"The one thing that has kept me down the longest is my desire to share my life with someone else. Let's be honest, dating is hard. I was so shy as a teen that I would literally panic every time I thought about simply saying hi to any person I had a crush on.
"Growing up positive added its own layers of difficulty to the equation. … By the time I was 16 and in love with my first boyfriend, I had to find the courage to disclose my HIV status to him after we had already had sex. I was terrified. … He wrapped his arms around me and told me he loved me. At this point I was sobbing! He was upset. Not because I didn't tell him, but because he couldn't make it go away. If he would have reacted in any other way I don't believe I would have ever dated another person." — Lynnea, from "My Cup of Tea" on The Well Project's A Girl Like Me blog
Living with HIV has at times been known to take the fun and pleasure out of sex. Many women living with HIV struggle in one way or another with intimacy after being diagnosed — whether it be with stigma, body image issues, or fear of transmission.
One extremely important and exciting development in HIV science and community is that, after years of research and lots of evidence, we now know that a person living with HIV who is taking HIV drugs and has an undetectable viral load (not enough HIV in their blood for a test to measure) cannot transmit HIV to a sexual partner. This fact is often referred to using the phrase Undetectable Equals Untransmittable, or U=U. Being able to remove that fear of a partner acquiring HIV has had an overwhelmingly positive effect on the sexual confidence of many people living with HIV.
Many women find that when they feel confident being sexual, they enjoy sex more. Part of this confidence comes from not only knowing what feels good to you and your partner, but also understanding how to practice safer sex and have it feel good. There's a lot more room for pleasure when worry and fear about HIV transmission have been addressed.
Safer, smarter sex can be fun and erotic. Other than effective HIV treatment and U=U, there are also condoms and other barriers to prevent transmission of other STIs, as well as pregnancy. If you need help talking about using condoms, check out our fact sheet on Talking with Your Partner about Condoms. In addition, pre-exposure prophylaxis, or PrEP, is a daily drug a person not living with HIV can take to keep them from acquiring HIV. It is a personal choice whether or not the HIV-negative partner still wants to take PrEP if their partner who is living with HIV has an undetectable viral load.
Being sexual – with yourself or another – is a normal part of being human. Every woman, including every woman living with HIV, is a unique human being who deserves to live a full and satisfying sexual life. And always remember: Sex is good for you! Being sexually active has several health benefits. Having sex can lower your stress levels and boost your immunity. It can lower your blood pressure and improve your heart health. And it's a good form of exercise -- it burns calories.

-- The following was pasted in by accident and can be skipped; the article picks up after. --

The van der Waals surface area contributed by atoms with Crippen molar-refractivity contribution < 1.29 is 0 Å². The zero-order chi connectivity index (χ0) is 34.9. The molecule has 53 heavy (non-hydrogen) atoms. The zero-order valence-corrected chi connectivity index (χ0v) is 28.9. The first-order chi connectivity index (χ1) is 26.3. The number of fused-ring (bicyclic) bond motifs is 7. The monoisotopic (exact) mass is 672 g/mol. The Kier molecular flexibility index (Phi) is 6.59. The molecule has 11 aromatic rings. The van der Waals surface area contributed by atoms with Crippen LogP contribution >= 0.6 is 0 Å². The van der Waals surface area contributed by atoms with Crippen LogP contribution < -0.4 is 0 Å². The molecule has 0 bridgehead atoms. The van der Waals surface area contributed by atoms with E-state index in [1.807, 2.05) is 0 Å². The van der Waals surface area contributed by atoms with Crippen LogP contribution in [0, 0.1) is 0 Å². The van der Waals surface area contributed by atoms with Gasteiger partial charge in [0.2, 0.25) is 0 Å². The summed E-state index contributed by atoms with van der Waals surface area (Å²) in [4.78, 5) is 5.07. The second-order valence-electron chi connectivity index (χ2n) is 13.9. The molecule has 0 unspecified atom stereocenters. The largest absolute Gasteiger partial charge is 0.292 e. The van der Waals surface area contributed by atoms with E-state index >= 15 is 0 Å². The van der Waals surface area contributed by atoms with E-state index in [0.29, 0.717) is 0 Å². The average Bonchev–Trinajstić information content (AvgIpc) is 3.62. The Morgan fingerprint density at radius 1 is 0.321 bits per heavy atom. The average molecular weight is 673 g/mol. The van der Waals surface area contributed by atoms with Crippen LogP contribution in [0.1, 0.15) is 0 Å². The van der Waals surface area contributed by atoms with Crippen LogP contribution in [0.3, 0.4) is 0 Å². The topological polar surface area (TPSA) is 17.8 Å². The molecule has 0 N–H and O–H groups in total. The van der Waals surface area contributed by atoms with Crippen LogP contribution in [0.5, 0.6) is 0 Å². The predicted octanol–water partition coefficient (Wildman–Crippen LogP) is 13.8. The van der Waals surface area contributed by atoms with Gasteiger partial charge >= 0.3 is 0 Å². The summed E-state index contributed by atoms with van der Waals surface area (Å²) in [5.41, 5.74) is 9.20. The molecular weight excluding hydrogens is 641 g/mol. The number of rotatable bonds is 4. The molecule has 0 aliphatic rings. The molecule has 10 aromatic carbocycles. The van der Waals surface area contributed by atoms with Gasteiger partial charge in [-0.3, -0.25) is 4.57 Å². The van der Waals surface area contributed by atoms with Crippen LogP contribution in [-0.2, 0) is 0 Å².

Being sexual can increase levels of the hormone oxytocin (the "love" or "connection" hormone), which has been shown to increase feelings of trust, generosity, and intimacy. Oxytocin, in turn, boosts endorphins, the body's natural painkillers, so that pain may improve after sex. Lastly, oxytocin promotes sleep, which is a key ingredient to living a long and healthy life.
Excerpted and adapted from The Well Project's fact sheet, Getting Your Sexy On!! Visit the fact sheet for more information on this topic.
As the positive member of the couple, what is the best part about sex, especially in a serodifferent couple?
"The ability to be completely open and honest about risks, behaviors, wants, and dislikes. Having HIV has opened the door to having direct conversations about topics that might have once been uncomfortable." — Vickie Lynn, TWP CAB member
"Trust. Trust that I, despite being HIV positive, know and safeguard my partner in every way that I can, whenever we have sex without a condom. Trust that he/she will not be HIV positive as I ensure their well-being." — JoDha Hukam, TWP CAB member
"Be patient with [your partner] and don't force them to do or move faster than their own comfortability removing their old way of thinking and skeptical behaviors. Don't judge them for their ignorant thinking. Also keep reassuring them and letting them know that it is their CHOICE of what they can and cannot deal with." — Wanona "Nunu" Thomas, TWP CAB member
Are you and a partner who is not living with HIV interested in growing your family by having children? The majority of women living with HIV are of child-bearing age. It is completely possible to have children who do not have HIV, and for the partner who is not living with HIV to stay HIV-negative. Many serodifferent couples around the world have done exactly that.